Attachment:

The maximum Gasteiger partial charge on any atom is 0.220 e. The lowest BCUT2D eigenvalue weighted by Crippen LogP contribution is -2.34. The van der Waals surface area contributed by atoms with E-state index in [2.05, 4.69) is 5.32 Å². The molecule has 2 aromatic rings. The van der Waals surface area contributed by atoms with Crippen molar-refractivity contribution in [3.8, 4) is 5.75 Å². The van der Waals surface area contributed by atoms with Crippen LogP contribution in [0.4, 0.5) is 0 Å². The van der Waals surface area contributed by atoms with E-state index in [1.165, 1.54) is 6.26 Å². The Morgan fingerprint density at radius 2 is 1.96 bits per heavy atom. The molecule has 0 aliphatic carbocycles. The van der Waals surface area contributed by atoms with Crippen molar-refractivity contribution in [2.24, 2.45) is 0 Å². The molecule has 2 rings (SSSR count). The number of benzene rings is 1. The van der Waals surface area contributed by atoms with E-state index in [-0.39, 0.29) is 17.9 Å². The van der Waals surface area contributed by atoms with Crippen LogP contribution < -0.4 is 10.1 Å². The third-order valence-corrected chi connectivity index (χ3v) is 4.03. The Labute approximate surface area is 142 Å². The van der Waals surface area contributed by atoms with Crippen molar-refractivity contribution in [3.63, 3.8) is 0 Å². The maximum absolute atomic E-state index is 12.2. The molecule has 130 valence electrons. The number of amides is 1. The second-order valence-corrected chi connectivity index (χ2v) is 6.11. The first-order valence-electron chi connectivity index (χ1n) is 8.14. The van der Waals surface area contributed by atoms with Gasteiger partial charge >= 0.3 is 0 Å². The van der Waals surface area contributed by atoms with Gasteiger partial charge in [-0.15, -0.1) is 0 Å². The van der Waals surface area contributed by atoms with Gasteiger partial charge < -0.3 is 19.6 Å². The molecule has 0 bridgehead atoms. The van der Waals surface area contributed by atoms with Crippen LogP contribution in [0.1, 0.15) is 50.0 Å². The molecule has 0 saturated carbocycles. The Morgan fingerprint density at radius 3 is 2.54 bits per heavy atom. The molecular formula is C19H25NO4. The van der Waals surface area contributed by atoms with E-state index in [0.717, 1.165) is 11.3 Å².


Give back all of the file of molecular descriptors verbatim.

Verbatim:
The maximum Gasteiger partial charge on any atom is 0.220 e. The lowest BCUT2D eigenvalue weighted by Crippen LogP contribution is -2.34. The van der Waals surface area contributed by atoms with E-state index in [2.05, 4.69) is 5.32 Å². The molecule has 2 aromatic rings. The van der Waals surface area contributed by atoms with Crippen molar-refractivity contribution in [3.8, 4) is 5.75 Å². The van der Waals surface area contributed by atoms with Crippen LogP contribution in [0.4, 0.5) is 0 Å². The van der Waals surface area contributed by atoms with E-state index in [1.165, 1.54) is 6.26 Å². The Morgan fingerprint density at radius 2 is 1.96 bits per heavy atom. The molecule has 0 aliphatic carbocycles. The van der Waals surface area contributed by atoms with Crippen molar-refractivity contribution in [2.24, 2.45) is 0 Å². The molecule has 2 rings (SSSR count). The number of benzene rings is 1. The van der Waals surface area contributed by atoms with E-state index in [-0.39, 0.29) is 17.9 Å². The van der Waals surface area contributed by atoms with Crippen LogP contribution < -0.4 is 10.1 Å². The third-order valence-corrected chi connectivity index (χ3v) is 4.03. The Labute approximate surface area is 142 Å². The van der Waals surface area contributed by atoms with Crippen molar-refractivity contribution in [3.63, 3.8) is 0 Å². The maximum absolute atomic E-state index is 12.2. The molecule has 130 valence electrons. The number of amides is 1. The second-order valence-corrected chi connectivity index (χ2v) is 6.11. The first-order valence-electron chi connectivity index (χ1n) is 8.14. The van der Waals surface area contributed by atoms with Gasteiger partial charge >= 0.3 is 0 Å². The van der Waals surface area contributed by atoms with Gasteiger partial charge in [-0.15, -0.1) is 0 Å². The van der Waals surface area contributed by atoms with Gasteiger partial charge < -0.3 is 19.6 Å². The molecule has 0 bridgehead atoms. The van der Waals surface area contributed by atoms with Crippen LogP contribution in [0.1, 0.15) is 50.0 Å². The molecule has 0 saturated carbocycles. The Morgan fingerprint density at radius 3 is 2.54 bits per heavy atom. The molecular formula is C19H25NO4. The van der Waals surface area contributed by atoms with E-state index in [0.717, 1.165) is 11.3 Å².